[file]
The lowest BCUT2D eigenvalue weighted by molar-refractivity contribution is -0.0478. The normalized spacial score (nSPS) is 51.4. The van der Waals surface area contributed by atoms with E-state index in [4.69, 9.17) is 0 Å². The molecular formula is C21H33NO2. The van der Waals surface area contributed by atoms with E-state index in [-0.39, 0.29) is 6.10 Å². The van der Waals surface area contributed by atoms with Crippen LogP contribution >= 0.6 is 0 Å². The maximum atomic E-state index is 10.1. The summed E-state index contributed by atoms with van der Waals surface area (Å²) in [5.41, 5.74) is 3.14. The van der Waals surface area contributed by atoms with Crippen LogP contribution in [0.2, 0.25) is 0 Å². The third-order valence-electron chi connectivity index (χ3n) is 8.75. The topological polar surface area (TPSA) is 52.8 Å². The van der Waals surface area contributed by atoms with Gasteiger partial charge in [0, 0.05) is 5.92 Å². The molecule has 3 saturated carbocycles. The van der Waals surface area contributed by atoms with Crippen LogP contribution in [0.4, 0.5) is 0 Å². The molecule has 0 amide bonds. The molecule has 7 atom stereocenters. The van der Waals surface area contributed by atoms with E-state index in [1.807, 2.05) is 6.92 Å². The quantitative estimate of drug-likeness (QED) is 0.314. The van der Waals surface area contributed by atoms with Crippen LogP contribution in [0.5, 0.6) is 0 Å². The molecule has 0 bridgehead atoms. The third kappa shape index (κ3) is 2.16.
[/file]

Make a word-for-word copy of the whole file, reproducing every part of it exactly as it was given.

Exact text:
The lowest BCUT2D eigenvalue weighted by molar-refractivity contribution is -0.0478. The normalized spacial score (nSPS) is 51.4. The van der Waals surface area contributed by atoms with E-state index in [4.69, 9.17) is 0 Å². The molecular formula is C21H33NO2. The van der Waals surface area contributed by atoms with E-state index in [-0.39, 0.29) is 6.10 Å². The van der Waals surface area contributed by atoms with Crippen LogP contribution >= 0.6 is 0 Å². The maximum atomic E-state index is 10.1. The summed E-state index contributed by atoms with van der Waals surface area (Å²) in [5.41, 5.74) is 3.14. The van der Waals surface area contributed by atoms with Crippen LogP contribution in [0.2, 0.25) is 0 Å². The third-order valence-electron chi connectivity index (χ3n) is 8.75. The topological polar surface area (TPSA) is 52.8 Å². The van der Waals surface area contributed by atoms with Gasteiger partial charge in [0, 0.05) is 5.92 Å². The molecule has 3 saturated carbocycles. The van der Waals surface area contributed by atoms with Crippen LogP contribution in [0.4, 0.5) is 0 Å². The molecule has 0 amide bonds. The molecule has 7 atom stereocenters. The van der Waals surface area contributed by atoms with E-state index in [1.807, 2.05) is 6.92 Å². The quantitative estimate of drug-likeness (QED) is 0.314. The van der Waals surface area contributed by atoms with Crippen LogP contribution in [0.5, 0.6) is 0 Å². The molecule has 0 bridgehead atoms. The third kappa shape index (κ3) is 2.16.